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By Ghassan Karam

Lebanese secular activist, holds up a banner during a march calling for secularism and the abolishment of sectarianism, in Beirut, Lebanon, Sunday April 25, 2010.

We all belong to tribes. Some well defined by such obvious physical criteria such as race or national origin others are based on metaphysical ideas such as environmentalism, democracy, liberalism or religious affiliation. Tribal loyalties are a significant factor in determining allegiances especially during events that require decision making abilities such as elections.

It has been said time and again that the biggest challenge of modern Lebanon is its political sectarian system, a system originally conceived as a creative solution to a young state made up of different groups that do not share a strong sense of belonging to a nation. The problem that faced our “founding fathers” in 1943 was to find a formula that will bring about stability and cohesion. Thus was born the “National Pact” which allocated the top four national elected offices to various tribes/ religious sects. The President of the Republic was to be a Maronite, The Prime Minister a Sunni, the Speaker of the Chamber of Deputies a Shiite while his Vice President was to be a Greek Orthodox. I wonder whether the National Pact will accept a convert to a sect or whether ones religious views are important at all beyond what the official records show as the new born’s religious affiliation.

Sociologists will go on to explain the need to belong to a group of like minded people especially when civil society is not well developed. In that case the individual does not feel secure and protected from the arbitrary and often unjust application of rules. In such circumstances various individuals will find that by offering their allegiance to the group the tribe will reciprocate by defending the individual and will always come to her aid.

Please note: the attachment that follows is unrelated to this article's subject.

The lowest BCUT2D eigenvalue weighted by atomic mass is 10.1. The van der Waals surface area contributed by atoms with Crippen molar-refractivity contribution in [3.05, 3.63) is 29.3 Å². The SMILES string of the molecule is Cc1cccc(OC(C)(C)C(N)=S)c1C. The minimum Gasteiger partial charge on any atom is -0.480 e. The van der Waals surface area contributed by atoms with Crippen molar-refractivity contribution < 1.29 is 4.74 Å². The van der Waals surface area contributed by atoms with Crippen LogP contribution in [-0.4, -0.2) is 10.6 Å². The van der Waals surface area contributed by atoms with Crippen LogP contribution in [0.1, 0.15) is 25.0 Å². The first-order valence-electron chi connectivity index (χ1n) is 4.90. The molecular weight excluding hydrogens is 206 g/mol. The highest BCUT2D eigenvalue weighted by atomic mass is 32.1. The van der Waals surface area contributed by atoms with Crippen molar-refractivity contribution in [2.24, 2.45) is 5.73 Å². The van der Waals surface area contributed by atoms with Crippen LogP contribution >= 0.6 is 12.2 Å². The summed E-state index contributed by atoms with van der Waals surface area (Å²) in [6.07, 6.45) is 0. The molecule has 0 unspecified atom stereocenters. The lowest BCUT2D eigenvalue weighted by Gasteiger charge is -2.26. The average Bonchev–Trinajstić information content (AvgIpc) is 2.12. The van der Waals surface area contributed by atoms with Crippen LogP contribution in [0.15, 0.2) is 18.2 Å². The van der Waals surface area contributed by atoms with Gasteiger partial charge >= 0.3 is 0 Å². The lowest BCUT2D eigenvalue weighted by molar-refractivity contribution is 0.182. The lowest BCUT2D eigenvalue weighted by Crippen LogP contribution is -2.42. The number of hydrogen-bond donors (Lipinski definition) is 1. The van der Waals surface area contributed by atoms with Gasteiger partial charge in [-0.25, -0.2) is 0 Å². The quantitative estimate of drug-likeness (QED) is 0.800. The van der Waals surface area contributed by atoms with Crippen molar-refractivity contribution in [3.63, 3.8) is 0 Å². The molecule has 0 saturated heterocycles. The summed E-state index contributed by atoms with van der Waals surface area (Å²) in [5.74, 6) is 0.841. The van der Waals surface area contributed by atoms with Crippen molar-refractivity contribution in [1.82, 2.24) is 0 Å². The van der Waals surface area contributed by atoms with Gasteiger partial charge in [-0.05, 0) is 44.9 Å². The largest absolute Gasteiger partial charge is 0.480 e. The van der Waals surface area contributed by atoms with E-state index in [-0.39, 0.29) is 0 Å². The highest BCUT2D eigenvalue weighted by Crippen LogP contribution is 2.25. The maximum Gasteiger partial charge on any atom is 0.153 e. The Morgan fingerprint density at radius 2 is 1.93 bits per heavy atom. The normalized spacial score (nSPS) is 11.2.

Based on the above, it is clear that tribal allegiances are based on rational thinking. And so is sectarianism. As a result a predominantly Moslem community will not elect a Christian as its representative nor would a Christian village vote for a non Christian. Voting for a person from a different faith is almost similar to voting to an enemy. One does not feel comfortable that the members of different tribes have the same interests and concerns. There isn’t enough trust between the different tribes. Partisanship carries the day.

Being confronted with such traditions that have been well established a society has to find a way to break away from this archaic model. One way is to just proceed and eliminate the current system that allocates elective offices on confessional basis. Whenever this solution is mentioned it is met with a lot of mistrust on all sides. Each tribe feels that the others are waiting to pounce on it and take advantage of its members. As a result no tribe is willing to take the first step and agree to the new method of thinking. The basic obstacle, besides the clergy, appears to be personal concern about personal rights.

That is a legitimate concern but there is an easy way of eliminating it totally. The present government could pass a strong “Lebanese Bill of Rights” that spells out clearly the intrinsic rights of each Lebanese citizen to freedom of speech, expression, assembly, marriage, property etc… The Bill of Rights must also be accompanied with strict transparent enforcements at all levels. Once such measures are enshrined in the Lebanese constitution then the Lebanese citizen will no longer feel the need for protection by pledging allegiance to a religious faith and will be liberated to act as a responsible citizen.

It is important to recognize the rationale that has led to a wide adoption of a feeling that tribalism is essential. We can take two simultaneous steps towards ending this ineffective, unconstitutional and discriminatory system by adopting a personal bill of rights, eliminating political confessionalism and erecting strong walls that separate government from religious practice.

It is important to remind some that article 12 of the Lebanese constitution speaks of merit as being the only requirement for an elective office. It says nothing about religion or lack of it. Isn’t it time that we judge people by their expertise rather than how they pray or even whether they pray at all.

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